President Joe Biden met with Vladimir Putin on Wednesday in Geneva, Switzerland, the new US president’s first in-person meeting with the Russian president since taking office. The lead-up was outright chaotic.
Following a botched FSB attempt to assassinate Russian opposition leader Alexey Navalny, Putin had Navalny jailed, and recently refused to guarantee his survival in prison, saying he will be treated like other inmates. Authorities brutally suppressed demonstrations in support of Navalny and against regime corruption, in tandem ordering tech companies to remove protest-related content. The Kremlin then cracked down further on internet media through notorious “foreign agent” powers; around the same time, it slowed down access to Twitter and briefly threatened to block the platform entirely. In April the White House sanctioned numerous Russian entities for election interference operations in 2020, and more questions were circulating about how the administration would address recent cyberattacks against a major oil pipeline and several meat plants from groups within Russia.
Biden said after the meeting that Putin—whom he accurately called a “killer” back in March—“knows there are consequences” for any future cyberattacks or election interference against the US. “He knows I will take action,” Biden told reporters. The diplomatic summit was highly important, and it was critical for Biden to clearly articulate that the US will respond to certain aggressive behaviors from Moscow. Yet for all the talk in Washington of deterring election interference, the Putin regime has felt alarmingly little cost to date, and it maintains strong incentives to interfere again. There is a long road ahead to try to change Russian behavior.
It’s worth noting that this summit enormously improves upon the Trump administration’s, er, let’s call it “interaction” with Russia (“engagement” would imply more White House–level diplomacy than reality would suggest). Trump repeatedly praised Putin, absurdly compared the United States to Russia vis-à-vis Putin’s domestic assassinations, and threatened to withhold military aid from Ukraine if they didn’t launch an investigation into Biden. He also repeatedly lied about the Putin regime’s documented interference in American elections—outright contradicting numerous intelligence community and outside expert findings that proved the polar opposite. Trump then, of course, worked with enablers and other Republican officials to try to undermine the integrity of the 2020 election by suppressing votes, spreading disinformation, and inciting a violent coup at the Capitol. This has also proved to be useful propaganda material for Putin ahead of the summit with Biden.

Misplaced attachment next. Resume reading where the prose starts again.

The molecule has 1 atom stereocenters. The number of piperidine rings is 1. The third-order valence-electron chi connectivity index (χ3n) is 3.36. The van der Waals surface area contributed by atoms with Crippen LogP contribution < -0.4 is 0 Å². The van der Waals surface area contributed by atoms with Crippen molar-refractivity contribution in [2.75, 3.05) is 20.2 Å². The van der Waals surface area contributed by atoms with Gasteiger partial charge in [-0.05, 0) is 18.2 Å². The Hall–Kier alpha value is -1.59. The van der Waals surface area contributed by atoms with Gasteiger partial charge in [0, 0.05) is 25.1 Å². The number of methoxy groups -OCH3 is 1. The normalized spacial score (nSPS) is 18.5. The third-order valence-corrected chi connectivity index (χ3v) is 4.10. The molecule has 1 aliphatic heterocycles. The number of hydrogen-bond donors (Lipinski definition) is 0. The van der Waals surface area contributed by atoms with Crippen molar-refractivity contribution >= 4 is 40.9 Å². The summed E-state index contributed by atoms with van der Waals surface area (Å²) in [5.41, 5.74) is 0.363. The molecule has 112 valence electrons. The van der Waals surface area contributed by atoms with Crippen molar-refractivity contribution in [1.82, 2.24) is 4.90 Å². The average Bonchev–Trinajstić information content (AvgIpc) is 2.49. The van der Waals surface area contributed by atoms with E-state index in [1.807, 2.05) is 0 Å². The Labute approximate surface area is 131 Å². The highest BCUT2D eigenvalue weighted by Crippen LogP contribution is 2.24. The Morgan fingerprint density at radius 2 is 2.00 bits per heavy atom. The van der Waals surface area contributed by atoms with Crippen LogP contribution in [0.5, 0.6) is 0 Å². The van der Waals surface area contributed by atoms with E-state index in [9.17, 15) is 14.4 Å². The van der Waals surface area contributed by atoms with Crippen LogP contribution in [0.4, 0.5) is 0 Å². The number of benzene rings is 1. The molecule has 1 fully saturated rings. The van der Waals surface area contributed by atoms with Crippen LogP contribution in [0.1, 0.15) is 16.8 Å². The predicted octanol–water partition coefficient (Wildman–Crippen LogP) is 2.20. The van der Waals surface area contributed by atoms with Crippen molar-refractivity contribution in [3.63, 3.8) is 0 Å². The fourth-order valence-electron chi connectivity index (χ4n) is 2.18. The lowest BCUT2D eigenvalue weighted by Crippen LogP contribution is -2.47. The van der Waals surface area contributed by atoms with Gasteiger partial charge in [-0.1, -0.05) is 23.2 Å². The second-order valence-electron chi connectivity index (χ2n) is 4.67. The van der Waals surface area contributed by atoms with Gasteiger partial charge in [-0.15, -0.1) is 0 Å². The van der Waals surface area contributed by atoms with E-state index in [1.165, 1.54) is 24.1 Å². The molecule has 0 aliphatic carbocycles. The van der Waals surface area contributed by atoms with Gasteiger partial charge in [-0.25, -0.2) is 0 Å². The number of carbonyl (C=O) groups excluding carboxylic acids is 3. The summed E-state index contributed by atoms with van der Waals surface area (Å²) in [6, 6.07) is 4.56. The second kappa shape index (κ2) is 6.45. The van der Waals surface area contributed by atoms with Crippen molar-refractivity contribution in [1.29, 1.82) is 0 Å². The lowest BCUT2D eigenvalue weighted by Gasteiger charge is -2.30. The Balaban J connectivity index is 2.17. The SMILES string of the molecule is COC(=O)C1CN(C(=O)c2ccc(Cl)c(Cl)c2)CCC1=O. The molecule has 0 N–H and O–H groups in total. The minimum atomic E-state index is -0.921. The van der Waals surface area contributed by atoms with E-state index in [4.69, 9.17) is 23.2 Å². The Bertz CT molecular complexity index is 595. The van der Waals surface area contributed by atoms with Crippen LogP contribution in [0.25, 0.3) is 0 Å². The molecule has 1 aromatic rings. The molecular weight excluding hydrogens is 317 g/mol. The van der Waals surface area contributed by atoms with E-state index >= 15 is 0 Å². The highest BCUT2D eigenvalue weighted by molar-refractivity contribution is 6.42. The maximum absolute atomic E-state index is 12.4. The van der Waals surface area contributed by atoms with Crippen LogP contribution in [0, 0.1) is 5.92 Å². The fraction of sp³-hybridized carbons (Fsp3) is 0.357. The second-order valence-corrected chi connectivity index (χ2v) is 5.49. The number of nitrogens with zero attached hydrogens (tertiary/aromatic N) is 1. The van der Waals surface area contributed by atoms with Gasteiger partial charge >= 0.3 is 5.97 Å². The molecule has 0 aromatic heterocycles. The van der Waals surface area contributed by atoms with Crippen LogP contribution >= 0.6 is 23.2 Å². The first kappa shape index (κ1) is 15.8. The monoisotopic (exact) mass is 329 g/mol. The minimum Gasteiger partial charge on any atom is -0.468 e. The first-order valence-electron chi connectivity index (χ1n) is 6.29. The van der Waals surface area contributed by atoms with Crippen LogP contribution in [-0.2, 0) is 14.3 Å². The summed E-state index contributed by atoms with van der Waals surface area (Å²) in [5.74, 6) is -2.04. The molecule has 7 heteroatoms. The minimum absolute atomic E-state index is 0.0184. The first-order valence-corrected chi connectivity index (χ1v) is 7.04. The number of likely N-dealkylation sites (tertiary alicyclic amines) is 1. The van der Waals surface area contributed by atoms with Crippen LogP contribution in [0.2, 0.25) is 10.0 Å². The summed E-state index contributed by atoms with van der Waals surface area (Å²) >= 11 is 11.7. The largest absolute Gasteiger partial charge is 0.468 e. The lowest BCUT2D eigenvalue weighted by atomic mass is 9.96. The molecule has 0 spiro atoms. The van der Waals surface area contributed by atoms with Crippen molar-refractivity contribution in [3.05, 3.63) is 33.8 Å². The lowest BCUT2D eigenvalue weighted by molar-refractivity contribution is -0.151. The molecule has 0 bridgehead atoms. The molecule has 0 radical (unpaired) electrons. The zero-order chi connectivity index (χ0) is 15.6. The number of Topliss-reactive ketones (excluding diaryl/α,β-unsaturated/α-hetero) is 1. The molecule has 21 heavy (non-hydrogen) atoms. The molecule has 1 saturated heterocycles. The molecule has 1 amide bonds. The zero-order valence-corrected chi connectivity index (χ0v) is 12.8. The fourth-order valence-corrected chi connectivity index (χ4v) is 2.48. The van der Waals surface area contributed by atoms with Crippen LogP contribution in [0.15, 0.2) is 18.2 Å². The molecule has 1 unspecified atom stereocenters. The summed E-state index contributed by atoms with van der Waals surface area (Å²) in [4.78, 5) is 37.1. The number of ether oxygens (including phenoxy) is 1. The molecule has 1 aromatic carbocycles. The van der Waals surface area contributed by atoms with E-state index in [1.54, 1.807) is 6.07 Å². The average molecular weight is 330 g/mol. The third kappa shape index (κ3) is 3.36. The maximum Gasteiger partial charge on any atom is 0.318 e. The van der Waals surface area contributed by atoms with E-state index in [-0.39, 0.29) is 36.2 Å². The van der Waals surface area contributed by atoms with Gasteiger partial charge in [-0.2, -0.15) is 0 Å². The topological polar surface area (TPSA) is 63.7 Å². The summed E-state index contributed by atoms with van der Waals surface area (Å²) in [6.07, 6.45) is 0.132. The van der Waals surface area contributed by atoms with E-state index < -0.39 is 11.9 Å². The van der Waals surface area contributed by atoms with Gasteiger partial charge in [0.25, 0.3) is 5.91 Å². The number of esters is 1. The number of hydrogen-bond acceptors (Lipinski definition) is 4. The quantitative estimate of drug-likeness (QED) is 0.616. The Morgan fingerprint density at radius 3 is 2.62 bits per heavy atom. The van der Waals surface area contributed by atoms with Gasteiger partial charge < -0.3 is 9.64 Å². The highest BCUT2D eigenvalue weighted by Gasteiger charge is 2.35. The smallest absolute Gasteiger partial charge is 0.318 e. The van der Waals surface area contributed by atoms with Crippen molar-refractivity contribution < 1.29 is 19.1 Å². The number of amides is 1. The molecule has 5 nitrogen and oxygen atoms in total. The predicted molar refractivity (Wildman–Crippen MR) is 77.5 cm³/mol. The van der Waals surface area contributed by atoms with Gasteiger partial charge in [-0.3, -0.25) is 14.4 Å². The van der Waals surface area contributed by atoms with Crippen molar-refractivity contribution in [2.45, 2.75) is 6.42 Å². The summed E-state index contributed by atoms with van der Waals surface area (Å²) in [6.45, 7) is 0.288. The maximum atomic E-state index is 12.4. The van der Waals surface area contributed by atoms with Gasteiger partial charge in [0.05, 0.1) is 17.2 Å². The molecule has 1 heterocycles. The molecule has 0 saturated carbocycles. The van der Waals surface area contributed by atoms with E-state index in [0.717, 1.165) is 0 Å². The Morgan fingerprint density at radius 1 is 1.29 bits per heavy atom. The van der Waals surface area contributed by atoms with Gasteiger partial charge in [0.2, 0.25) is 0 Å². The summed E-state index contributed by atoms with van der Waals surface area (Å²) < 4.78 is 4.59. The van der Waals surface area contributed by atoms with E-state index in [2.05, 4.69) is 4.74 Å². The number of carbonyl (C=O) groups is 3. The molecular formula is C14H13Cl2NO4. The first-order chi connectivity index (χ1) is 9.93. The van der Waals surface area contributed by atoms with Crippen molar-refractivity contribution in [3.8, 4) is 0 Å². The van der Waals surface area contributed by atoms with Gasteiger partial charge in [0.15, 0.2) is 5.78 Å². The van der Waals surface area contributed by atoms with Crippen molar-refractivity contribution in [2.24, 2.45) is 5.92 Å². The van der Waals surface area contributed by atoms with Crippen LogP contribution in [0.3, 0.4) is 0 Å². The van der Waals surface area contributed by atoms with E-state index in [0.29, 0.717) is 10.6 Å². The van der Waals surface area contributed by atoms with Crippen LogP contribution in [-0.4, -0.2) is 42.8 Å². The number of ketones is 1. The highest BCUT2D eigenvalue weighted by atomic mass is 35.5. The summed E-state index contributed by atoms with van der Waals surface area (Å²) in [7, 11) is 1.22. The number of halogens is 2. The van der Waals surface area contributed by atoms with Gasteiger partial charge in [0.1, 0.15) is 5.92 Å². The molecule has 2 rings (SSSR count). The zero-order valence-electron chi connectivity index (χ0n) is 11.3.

Hence, the Biden White House’s diplomacy with Russia is a significant improvement upon the foreign policy disasters of the last administration, starting with the simple fact that it’s engaging in actual diplomacy and not blatantly damaging behavior. Its appointment and empowerment of experienced diplomats and subject-matter experts is too. As some analysts have observed, not publicly airing every dialog with Putin may at least enable the pursuit of US objectives—including on cybersecurity—without running as head-on into Putin’s obsession with image.
Much of what happened in private on Wednesday will likely remain classified. Putin said after the meeting concluded, “As for cybersecurity, we reached an agreement chiefly that we still start negotiations on that. I think that’s extremely important.” (He did not elaborate further.) Biden said the leaders discussed cyberattacks on critical infrastructure and keeping some types off-limits, adding he also brought up 16 types of infrastructure as part of that conversation. Reuters quoted a “senior administration official” saying this proposal focused on “destructive” hacks rather than traditional espionage.